Wednesday, April 2, 2008

Knowing the Score (Sheet, that is)

A tremendous sigh of relief thundered through the Harders’ household last Thursday when I finished judging the last of my entries for a contest we all know and love, but shall remain nameless : ) It’s been a tough first few months of judging in 2008. I normally judge for 5 contests over the course of the year, and this year, 3 of them converged upon each other, and two of them needed a lot of entries scored.

Whew! It’s all done until August when the next one is due.

So since I tend to dabble in judging cross-romance-genre, and at one time was not picky about who I judged for, let’s talk about what made me picky. . .

SCORE SHEETS!!! Most contests have their score sheets nailed to the minutest detail in order to showcase comments and feedback in the best light. . .

And then there are those that don’t.

My greatest pet peeve: contests that offer an extensive score sheet and a written critique. These elements are great for the contestant, you really get a lot of attention for your writing dollar. When these pages are coupled with entries that ask for no more than your first chapter, it’s Tylenol- time for ye old judge. C’mon now. A four page score sheet AND a page critique on a 25 page entry?? How many times can you rephrase: "The story sounds good, but dialogue would be nice," or "Who’s your hero?" or "The pacing need to be kicked up a notch" etc. These score sheets are my worst enemy. Even I get bored reading my own comments. A simple "where’s the romance?" ofttimes was ‘nuf said.

Running a close second are the contests that offer no score sheet, but offer an in-depth analysis of your opening. Not a bad thing if you were one of those students in school who loved essay tests. Without the back up of the multiple choice score sheet to cover all your bases, the poor, tired judge needs to come up with 250 - 500 words about someone else’s mss, when they could be creating for themselves. One would think that since the judges are all novelists, this method would be a piece of cake. In some respects, it is; in others, it’s almost easier to pull out the purple ink and start critiquing from page one and hope your editing says it all.

Finally, there are the contests whose criteria has evolved, but the scoring system hasn’t. Take for example, the small town contest that has grown from simple Contemporary and Historical entries to offering every flavor of sub-genre under the sun, yet, they haven’t revamped their score sheets to reflect special features like fantasy, suspense, or mainstream elements. You’re given a score sheet that asks if H/H are delightful people and if it has a happy ending. Boom, you’re done. Well, not quite that simplistic, but you know what I mean. Where am I supposed to ask what species of extraterrestrial creature they featured on page 5?

Remember me? I'm the one who loves to judge? I want to give writers an opinion based on my knowledge. Not a pounding into the ground; not a thesis of my opinion; not expounding dated profiling in response to today's excellent writing talent.

Now, if you want an example of a well-done score sheet, among many stellar others, look at this year’s Genesis (ha! Couldn’t resist the plug, LOL). 15-pages and an optional synopsis, and the scoring system reflected the simplicity of it all. Straightforward, informative score sheets and the opportunity to add tidbits of advice on a separate page made for narrative response. Loved it.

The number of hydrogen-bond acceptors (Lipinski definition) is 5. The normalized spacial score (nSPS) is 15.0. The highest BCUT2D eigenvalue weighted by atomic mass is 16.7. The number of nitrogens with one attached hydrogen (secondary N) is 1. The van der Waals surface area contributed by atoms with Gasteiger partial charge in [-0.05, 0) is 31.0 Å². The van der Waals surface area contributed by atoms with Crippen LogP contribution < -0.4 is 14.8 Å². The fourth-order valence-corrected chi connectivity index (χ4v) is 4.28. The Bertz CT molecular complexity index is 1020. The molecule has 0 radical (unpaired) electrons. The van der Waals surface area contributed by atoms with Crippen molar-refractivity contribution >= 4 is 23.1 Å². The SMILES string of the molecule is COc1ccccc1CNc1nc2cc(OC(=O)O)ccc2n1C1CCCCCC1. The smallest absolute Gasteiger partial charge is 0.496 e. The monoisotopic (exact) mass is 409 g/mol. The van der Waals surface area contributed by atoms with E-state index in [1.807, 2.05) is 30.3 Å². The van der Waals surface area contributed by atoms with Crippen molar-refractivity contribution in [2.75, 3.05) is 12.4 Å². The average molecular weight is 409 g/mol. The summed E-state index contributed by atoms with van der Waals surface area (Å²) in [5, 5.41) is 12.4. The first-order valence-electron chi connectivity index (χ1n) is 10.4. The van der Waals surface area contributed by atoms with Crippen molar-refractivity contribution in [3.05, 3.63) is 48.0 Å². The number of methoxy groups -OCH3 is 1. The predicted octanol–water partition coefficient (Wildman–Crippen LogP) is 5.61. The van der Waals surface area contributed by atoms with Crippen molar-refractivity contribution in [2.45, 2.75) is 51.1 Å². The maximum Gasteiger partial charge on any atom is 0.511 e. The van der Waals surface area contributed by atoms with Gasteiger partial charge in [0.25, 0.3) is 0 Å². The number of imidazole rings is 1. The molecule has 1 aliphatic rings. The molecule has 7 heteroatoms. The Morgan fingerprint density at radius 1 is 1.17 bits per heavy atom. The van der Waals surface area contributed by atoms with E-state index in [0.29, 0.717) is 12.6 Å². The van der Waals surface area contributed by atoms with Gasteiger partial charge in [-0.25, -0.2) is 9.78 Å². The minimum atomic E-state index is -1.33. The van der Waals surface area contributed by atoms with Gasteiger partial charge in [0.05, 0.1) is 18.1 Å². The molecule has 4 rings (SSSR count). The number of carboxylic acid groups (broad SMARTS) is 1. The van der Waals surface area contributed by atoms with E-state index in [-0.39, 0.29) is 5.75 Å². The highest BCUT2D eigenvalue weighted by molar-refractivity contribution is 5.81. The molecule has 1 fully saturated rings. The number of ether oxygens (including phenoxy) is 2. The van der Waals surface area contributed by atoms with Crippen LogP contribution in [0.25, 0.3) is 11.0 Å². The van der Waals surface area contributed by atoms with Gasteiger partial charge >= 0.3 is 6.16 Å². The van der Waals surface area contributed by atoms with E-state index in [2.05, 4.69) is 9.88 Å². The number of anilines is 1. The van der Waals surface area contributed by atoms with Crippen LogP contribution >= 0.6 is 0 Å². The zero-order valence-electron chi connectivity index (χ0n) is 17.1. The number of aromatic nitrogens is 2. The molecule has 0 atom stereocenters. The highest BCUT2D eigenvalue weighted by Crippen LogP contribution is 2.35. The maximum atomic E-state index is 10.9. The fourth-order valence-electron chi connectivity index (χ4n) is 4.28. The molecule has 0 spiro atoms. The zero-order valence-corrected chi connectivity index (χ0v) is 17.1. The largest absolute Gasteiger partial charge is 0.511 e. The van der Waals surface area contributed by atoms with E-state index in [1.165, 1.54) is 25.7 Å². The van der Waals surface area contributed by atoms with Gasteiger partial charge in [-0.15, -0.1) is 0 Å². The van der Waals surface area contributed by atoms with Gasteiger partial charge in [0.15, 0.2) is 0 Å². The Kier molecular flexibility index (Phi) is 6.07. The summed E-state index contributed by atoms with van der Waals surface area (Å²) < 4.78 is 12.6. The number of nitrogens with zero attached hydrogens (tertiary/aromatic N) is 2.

Look through the contest section in the RWR and take note of all the different contest opportunities offered. Many new contests have been formed and just as many have disappeared off the radar. Now look at the choices again and realize how many contest have withstood the test of time. Many elements come into play when the average, everyday author searches for contest fame. Some go for the final editor reading their work. A few go for the prestige of a coveted medallion or plaque.

And then there are those who truly enter for the feedback.

Money is tight all over. God help me as a contest judge, I don’t ever want to short-change anyone.
Keep Writing!


Tina M. Russo said...

I can soooo relate. It is April 2 and I have judged 4 already. How did this happen??????

There must be more contests or less judges or I am a pushover.

One thing I noticed is that it really helps to read them thru and set them aside. I print out even the electronic ones and mark them up and when I come back to review them I can be much more objective.

I have mellowed by then.

Audra Harders said...

dpqtujvHow true, Tina. I read the entries when I first receive them then usually don't get back to them for a week or so, depending on what's happening in the rest of my life.
But when I do sit down to score them, I have a running idea of what I'm up against.
And I'm happy to say it again, the talent out there is phenomemal!!!

Kim said...

I love hearing the "judges" side of things here! It is very enlightening to me to learn what other authors process when they read contest submissions.

Truly ladies, this site is a schoolhouse. Thanks for sharing yourselves and all of your knowledge!


Ruth Logan Herne said...


You're alive!!!

Dahlings, come quick, our Audra-kins is here, alive and well, judging waaaaaay too many contests unless she's magically finishing manuscripts that I know not of....


But, girlfriend, you are soooo right on with this stuff. I really appreciate the contests whose score sheets have evolved to reflect the number of sub-genres they're judging. That's huge when you're an experienced judge who enjoys the subtle and not-so-subtle differences between inspy and FF&P....

Jetliners being swallowed by space aliens?

Silent heroes being shackled by an Amazonian society?

Even just the allowable space of time for romantic development varies greatly from short contemp to single titles, or mainstreams with strong romantic elements (which reads: Single Title to this simplistic reader/writer)...

Great eye-opener, kid, but here's the rub.

Tina said Mama Rosa's was catering today's affair, and I see nothin'.

Not a smidge.

Has Mary been here?

And Pam?

Those food bandits, I want a cannoli, for heaven's sake. Or cassata cake, which is really a cannoli in tender cake form, and a taste to die for...

And Mama's lasagna?